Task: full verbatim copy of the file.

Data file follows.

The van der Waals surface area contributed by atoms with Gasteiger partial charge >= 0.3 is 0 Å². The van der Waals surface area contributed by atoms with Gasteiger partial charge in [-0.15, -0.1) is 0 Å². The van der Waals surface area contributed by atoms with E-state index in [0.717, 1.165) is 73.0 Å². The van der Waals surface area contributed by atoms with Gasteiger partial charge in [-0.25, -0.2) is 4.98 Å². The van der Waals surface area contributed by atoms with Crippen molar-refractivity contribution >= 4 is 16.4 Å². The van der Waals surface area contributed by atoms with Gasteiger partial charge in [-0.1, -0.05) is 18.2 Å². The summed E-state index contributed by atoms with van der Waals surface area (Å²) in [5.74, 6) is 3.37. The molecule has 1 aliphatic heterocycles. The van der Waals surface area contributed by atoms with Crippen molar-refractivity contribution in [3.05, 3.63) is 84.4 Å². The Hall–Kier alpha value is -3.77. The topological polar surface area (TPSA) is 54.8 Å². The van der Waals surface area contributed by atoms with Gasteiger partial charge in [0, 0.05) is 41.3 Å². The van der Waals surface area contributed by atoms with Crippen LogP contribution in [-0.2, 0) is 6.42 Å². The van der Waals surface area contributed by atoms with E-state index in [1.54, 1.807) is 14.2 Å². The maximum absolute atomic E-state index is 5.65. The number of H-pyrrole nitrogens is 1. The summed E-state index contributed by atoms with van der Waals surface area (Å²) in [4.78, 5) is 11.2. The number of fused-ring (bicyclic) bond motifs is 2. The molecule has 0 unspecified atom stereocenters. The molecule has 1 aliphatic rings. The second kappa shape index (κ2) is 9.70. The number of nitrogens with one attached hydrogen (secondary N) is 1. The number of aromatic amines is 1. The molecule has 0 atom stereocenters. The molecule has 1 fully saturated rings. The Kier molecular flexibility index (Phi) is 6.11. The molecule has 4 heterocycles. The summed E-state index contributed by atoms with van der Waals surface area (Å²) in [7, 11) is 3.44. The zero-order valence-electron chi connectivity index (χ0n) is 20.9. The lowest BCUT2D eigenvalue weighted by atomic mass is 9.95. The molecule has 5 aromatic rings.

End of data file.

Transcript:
The van der Waals surface area contributed by atoms with Gasteiger partial charge >= 0.3 is 0 Å². The van der Waals surface area contributed by atoms with Gasteiger partial charge in [-0.15, -0.1) is 0 Å². The van der Waals surface area contributed by atoms with E-state index in [0.717, 1.165) is 73.0 Å². The van der Waals surface area contributed by atoms with Gasteiger partial charge in [-0.25, -0.2) is 4.98 Å². The van der Waals surface area contributed by atoms with Crippen molar-refractivity contribution >= 4 is 16.4 Å². The van der Waals surface area contributed by atoms with Gasteiger partial charge in [-0.1, -0.05) is 18.2 Å². The summed E-state index contributed by atoms with van der Waals surface area (Å²) in [5.74, 6) is 3.37. The molecule has 1 aliphatic heterocycles. The van der Waals surface area contributed by atoms with Crippen molar-refractivity contribution in [3.05, 3.63) is 84.4 Å². The Hall–Kier alpha value is -3.77. The topological polar surface area (TPSA) is 54.8 Å². The van der Waals surface area contributed by atoms with Gasteiger partial charge in [0, 0.05) is 41.3 Å². The van der Waals surface area contributed by atoms with Crippen LogP contribution in [-0.2, 0) is 6.42 Å². The van der Waals surface area contributed by atoms with E-state index in [1.54, 1.807) is 14.2 Å². The maximum absolute atomic E-state index is 5.65. The number of H-pyrrole nitrogens is 1. The summed E-state index contributed by atoms with van der Waals surface area (Å²) in [4.78, 5) is 11.2. The number of fused-ring (bicyclic) bond motifs is 2. The molecule has 0 unspecified atom stereocenters. The molecule has 1 aliphatic rings. The second kappa shape index (κ2) is 9.70. The number of nitrogens with one attached hydrogen (secondary N) is 1. The number of aromatic amines is 1. The molecule has 0 atom stereocenters. The molecule has 1 fully saturated rings. The Kier molecular flexibility index (Phi) is 6.11. The molecule has 4 heterocycles. The summed E-state index contributed by atoms with van der Waals surface area (Å²) in [7, 11) is 3.44. The zero-order valence-electron chi connectivity index (χ0n) is 20.9. The lowest BCUT2D eigenvalue weighted by atomic mass is 9.95. The molecule has 5 aromatic rings.